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How to Reduce Sodium

Sodium content in the same food can vary widely depending on how it has been processed.

Sodium content in the same food can vary widely depending on how it has been processed.

For most people, when sodium intake is reduced, blood pressure begins decreasing in only a few weeks, on average.1

Choose a Heart-Healthy Diet

The DASH (Dietary Approaches to Stop Hypertension) eating plan is a simple, heart-healthy diet that can help prevent or lower high blood pressure. The DASH diet is low in sodium, cholesterol, and saturated and total fats, and it is high in fruits and vegetables, fiber, potassium, and low-fat dairy products.

If you follow the DASH eating plan and also make other lifestyle changes, such as getting more physical activity, you will see the biggest benefits. Learn more about the DASH eating plan on the National Heart, Lung, and Blood Institute’s Web site.

If everyone reduced the amount of sodium in their diet by 1,200 mg per day, up to 99,000 heart attacks and 66,000 strokes could be prevented in the United States every year.2

Decoding Nutrition Labels

Read your product's nutrition labels. The amount of sodium (and remember to check serving size) it contains may surprise you.

Reading the Nutrition Facts label on packaged foods can show you the amount of sodium per serving. Don’t forget to check the number of servings per container!

Tips for Lowering Sodium at the Supermarket

  • Buy fresh, frozen (no sauce), or no salt added canned vegetables.
  • Use fresh poultry,* fish, pork,* and lean meat, rather than canned or processed meats.
  • When available, buy low sodium, lower sodium, reduced sodium, or no salt added versions of products.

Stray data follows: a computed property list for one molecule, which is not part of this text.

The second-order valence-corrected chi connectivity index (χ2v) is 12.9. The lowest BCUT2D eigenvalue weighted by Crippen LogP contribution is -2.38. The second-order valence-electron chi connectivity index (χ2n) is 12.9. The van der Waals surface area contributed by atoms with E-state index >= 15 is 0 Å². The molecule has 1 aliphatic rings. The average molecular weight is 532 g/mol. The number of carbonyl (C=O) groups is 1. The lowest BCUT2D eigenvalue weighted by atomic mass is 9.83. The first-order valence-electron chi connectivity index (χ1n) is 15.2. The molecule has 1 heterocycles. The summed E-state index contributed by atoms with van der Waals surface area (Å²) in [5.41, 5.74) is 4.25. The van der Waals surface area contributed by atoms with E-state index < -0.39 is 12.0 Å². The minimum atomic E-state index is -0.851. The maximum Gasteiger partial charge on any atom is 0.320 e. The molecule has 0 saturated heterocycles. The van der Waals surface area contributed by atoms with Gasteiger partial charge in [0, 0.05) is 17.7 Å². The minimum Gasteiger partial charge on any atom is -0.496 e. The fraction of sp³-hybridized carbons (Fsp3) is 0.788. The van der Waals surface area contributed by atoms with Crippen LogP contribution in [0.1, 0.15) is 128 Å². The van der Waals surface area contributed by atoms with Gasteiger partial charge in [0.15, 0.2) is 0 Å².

• Limit your use of sauces, mixes, and “instant” products, including flavored rice and ready-made pasta.
  • Compare Nutrition Facts labels on food packages for Percent Daily Value or amount of sodium in milligrams.

* Check to see if saline or salt solution has been added—if so, choose another brand.

Tips for Lowering Sodium While Eating Out

Restaurant foods are a major source of sodium in most Americans' diets, so it pays to take a few minutes to find out what’s in the food you're eating. Planning ahead also can help you find restaurants that have information on sodium levels in the foods they serve.

To reduce your sodium when you are eating out at a restaurant:

  • Check online for nutritional information before you go if you are eating at a chain restaurant or fast-food outlet. Some independent restaurants also post this information on their Web sites.
  • Ask your server for information about the amount of sodium in your food. Sometimes this information is printed on the menu.
  • Request that no salt be added to your food.
  • Beware of hidden sources of sodium such as sauces and dressings, and ask for these toppings on the side.


  1. Chobanian AV, Bakris GL, Black HR, Cushman WC, Green LA, Izzo JL Jr, et al. Seventh report of the Joint National Committee on Prevention, Detection, Evaluation, and Treatment of High Blood Pressure. Hypertension. 2003;42(6):1206–52.
  2. Bibbins-Domingo K, Chertow GM, Coxson PG, Moran A, Lightwood JM, Pletcher MJ, et al. Projected effect of dietary salt reductions on future cardiovascular disease. N Engl J Med. 2010;362(7):590–9.